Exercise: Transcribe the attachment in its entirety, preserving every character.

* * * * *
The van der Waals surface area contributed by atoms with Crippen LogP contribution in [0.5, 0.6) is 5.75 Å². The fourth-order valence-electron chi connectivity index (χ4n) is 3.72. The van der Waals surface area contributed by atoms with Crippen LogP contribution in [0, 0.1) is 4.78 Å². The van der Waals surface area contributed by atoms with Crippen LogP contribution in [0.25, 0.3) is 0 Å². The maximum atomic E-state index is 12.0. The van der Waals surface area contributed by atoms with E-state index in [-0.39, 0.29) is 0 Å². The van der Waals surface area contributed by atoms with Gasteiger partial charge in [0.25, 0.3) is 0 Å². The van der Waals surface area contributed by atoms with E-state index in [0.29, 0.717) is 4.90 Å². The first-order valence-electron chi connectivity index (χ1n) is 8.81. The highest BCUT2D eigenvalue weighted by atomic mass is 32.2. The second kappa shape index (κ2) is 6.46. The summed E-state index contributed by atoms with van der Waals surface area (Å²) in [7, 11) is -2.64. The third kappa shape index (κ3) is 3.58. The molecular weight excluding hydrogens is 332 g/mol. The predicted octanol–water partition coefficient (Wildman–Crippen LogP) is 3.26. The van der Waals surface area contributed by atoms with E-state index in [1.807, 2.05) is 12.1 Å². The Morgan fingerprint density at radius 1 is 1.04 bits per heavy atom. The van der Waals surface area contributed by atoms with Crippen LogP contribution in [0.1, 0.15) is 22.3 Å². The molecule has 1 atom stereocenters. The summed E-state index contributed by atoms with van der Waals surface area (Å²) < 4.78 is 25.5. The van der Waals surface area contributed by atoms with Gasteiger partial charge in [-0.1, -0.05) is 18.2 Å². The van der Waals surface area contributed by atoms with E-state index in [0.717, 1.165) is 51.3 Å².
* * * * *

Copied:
The van der Waals surface area contributed by atoms with Crippen LogP contribution in [0.5, 0.6) is 5.75 Å². The fourth-order valence-electron chi connectivity index (χ4n) is 3.72. The van der Waals surface area contributed by atoms with Crippen LogP contribution in [0, 0.1) is 4.78 Å². The van der Waals surface area contributed by atoms with Crippen LogP contribution in [0.25, 0.3) is 0 Å². The maximum atomic E-state index is 12.0. The van der Waals surface area contributed by atoms with E-state index in [-0.39, 0.29) is 0 Å². The van der Waals surface area contributed by atoms with Gasteiger partial charge in [0.25, 0.3) is 0 Å². The van der Waals surface area contributed by atoms with E-state index in [0.29, 0.717) is 4.90 Å². The first-order valence-electron chi connectivity index (χ1n) is 8.81. The highest BCUT2D eigenvalue weighted by atomic mass is 32.2. The second kappa shape index (κ2) is 6.46. The summed E-state index contributed by atoms with van der Waals surface area (Å²) in [7, 11) is -2.64. The third kappa shape index (κ3) is 3.58. The molecular weight excluding hydrogens is 332 g/mol. The predicted octanol–water partition coefficient (Wildman–Crippen LogP) is 3.26. The van der Waals surface area contributed by atoms with E-state index in [1.807, 2.05) is 12.1 Å². The Morgan fingerprint density at radius 1 is 1.04 bits per heavy atom. The van der Waals surface area contributed by atoms with Crippen LogP contribution in [0.1, 0.15) is 22.3 Å². The molecule has 1 atom stereocenters. The summed E-state index contributed by atoms with van der Waals surface area (Å²) < 4.78 is 25.5. The van der Waals surface area contributed by atoms with Gasteiger partial charge in [-0.1, -0.05) is 18.2 Å². The van der Waals surface area contributed by atoms with E-state index in [0.717, 1.165) is 51.3 Å².